Jaime Valles on 11 February 2013

Wow, this sounds really

Wow, this sounds really exciting. Must include the usual suspects Al-kindi, Al-Biruni and, of course Avicenna (and definately floating man).

Love to know more about the link between Islamic Philosophy and the development of science and mathematics and, of course, medicine.

It would great to achieve an overall perspective as the tendency is to overlook much of the originality of Islamic philosophical thought, especially when seem through the prism of the Translation Movement. Like to get away from the idea that it was all simply rehash of Aristotle. Need to consider the cultural stimulus which in turn reflects the diversity of the Islamic thought, then as now! And must have some Giraffes!

Yasser Saffar on 20 February 2013

Hi Professor Adamson! I hope

Hi Professor Adamson! I hope you're well.

I'm really looking forward to the episodes on Arabic philosophy. I have a request, but no worries if you can't cover it. I would be particularly interested on an episode on Ibn Khaldun, particularly his thought and works on social and political philosophy. I'm particularly interested in his Asabiyyah concept, and this possibly being a forerunner to Durkheim's social solidarity theories. I don't think Ibn Khaldun is acknowledged enough as the founder of the philosophy of history and of sociology itself, or even of thinking in economic terms centuries before Adam Smith. Other honourable mentions of topics I'd really like to hear about:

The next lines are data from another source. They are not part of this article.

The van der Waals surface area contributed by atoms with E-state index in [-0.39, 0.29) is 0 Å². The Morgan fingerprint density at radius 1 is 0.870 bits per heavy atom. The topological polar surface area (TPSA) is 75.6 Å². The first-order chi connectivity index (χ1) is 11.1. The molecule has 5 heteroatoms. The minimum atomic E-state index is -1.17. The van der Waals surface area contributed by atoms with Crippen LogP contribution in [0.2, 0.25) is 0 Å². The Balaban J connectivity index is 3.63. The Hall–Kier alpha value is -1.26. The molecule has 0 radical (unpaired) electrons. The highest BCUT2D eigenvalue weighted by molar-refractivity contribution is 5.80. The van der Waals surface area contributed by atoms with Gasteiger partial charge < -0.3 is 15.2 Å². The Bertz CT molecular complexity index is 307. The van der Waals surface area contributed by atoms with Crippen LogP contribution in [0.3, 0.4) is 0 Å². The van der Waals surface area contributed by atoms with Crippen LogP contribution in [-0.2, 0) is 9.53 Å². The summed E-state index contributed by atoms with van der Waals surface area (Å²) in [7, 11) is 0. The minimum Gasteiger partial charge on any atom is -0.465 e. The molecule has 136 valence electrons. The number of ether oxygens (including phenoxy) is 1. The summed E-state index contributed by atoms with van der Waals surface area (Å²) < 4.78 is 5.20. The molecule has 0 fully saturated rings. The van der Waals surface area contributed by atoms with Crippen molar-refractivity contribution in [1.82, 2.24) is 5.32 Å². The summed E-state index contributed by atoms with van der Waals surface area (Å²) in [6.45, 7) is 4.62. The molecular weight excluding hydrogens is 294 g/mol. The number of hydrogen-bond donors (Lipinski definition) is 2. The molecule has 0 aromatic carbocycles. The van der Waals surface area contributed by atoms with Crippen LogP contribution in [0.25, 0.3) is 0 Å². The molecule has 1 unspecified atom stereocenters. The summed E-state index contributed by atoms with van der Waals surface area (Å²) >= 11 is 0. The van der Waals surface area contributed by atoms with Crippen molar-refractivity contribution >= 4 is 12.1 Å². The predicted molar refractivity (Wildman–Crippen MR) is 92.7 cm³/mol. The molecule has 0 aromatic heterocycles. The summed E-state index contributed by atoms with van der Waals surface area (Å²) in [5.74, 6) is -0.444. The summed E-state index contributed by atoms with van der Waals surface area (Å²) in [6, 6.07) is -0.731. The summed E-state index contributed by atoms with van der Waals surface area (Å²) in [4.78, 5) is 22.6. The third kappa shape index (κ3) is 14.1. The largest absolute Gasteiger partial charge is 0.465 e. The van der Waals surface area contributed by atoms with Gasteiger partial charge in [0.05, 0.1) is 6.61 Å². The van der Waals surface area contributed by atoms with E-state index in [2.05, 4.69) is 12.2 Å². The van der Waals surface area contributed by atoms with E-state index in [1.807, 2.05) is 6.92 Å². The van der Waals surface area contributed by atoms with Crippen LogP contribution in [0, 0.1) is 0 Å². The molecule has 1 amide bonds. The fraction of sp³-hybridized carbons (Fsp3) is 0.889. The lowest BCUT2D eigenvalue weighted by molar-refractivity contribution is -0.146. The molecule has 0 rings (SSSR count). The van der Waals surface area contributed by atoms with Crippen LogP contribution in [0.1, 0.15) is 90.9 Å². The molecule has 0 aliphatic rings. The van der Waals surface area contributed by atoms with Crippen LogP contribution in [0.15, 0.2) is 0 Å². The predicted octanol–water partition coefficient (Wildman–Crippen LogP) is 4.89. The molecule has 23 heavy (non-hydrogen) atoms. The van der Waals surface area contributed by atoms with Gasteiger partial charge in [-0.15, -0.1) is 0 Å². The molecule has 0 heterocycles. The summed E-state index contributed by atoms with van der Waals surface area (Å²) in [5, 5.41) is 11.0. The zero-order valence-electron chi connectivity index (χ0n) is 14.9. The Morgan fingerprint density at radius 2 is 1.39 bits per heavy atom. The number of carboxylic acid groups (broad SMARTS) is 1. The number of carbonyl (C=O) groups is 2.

Ibn Tufail's 'Hayy ibn Yaqdhan' philosophical novel;
Avicenna's proof;
Ghazali's deliverance from error and incoherence of the philosophers;
Averroes' incoherence of the incoherence;
The influence of Arabic philosophy on Aquinas and later thinkers.

Best wishes,

In reply to by Yasser Saffar

Peter Adamson on 21 February 2013

Hi Yasser,Yes, I do have an

Hi Yasser,

Yes, I do have an episode planned on Ibn Khaldun though I'm not sure what I'll say about him yet. I agree though that he's a huge figure in the philosophy of history. And those other topics you mention are definitely on the list too!



In reply to by Peter Adamson

Yasser Saffar on 24 February 2013

Great, looking forward to the

Great, looking forward to the episodes!


Ollie Killingback on 24 February 2013

I am looking forward to

I am looking forward to beginning something I know absolutely nothing about. To start off on such a venture at my age is exciting.

Essam on 30 May 2013

Professor Adamson, I'd like

Professor Adamson, I'd like to hear more about natural philosophy within the Islamicate philosophy, particularly as it contributes to the development of natural philosophy in all three religious traditions participating in this conversation that makes up Islamicate philosophy. I'm interested in the question of how these thinkers understood the natural world as creation, and in the manner they related it to God. I'd also love to hear more about natural philosophy across the traditions, especially around the 13th century in al-Andulus, and how that might have contributed to subsequent developments in natural philosophy.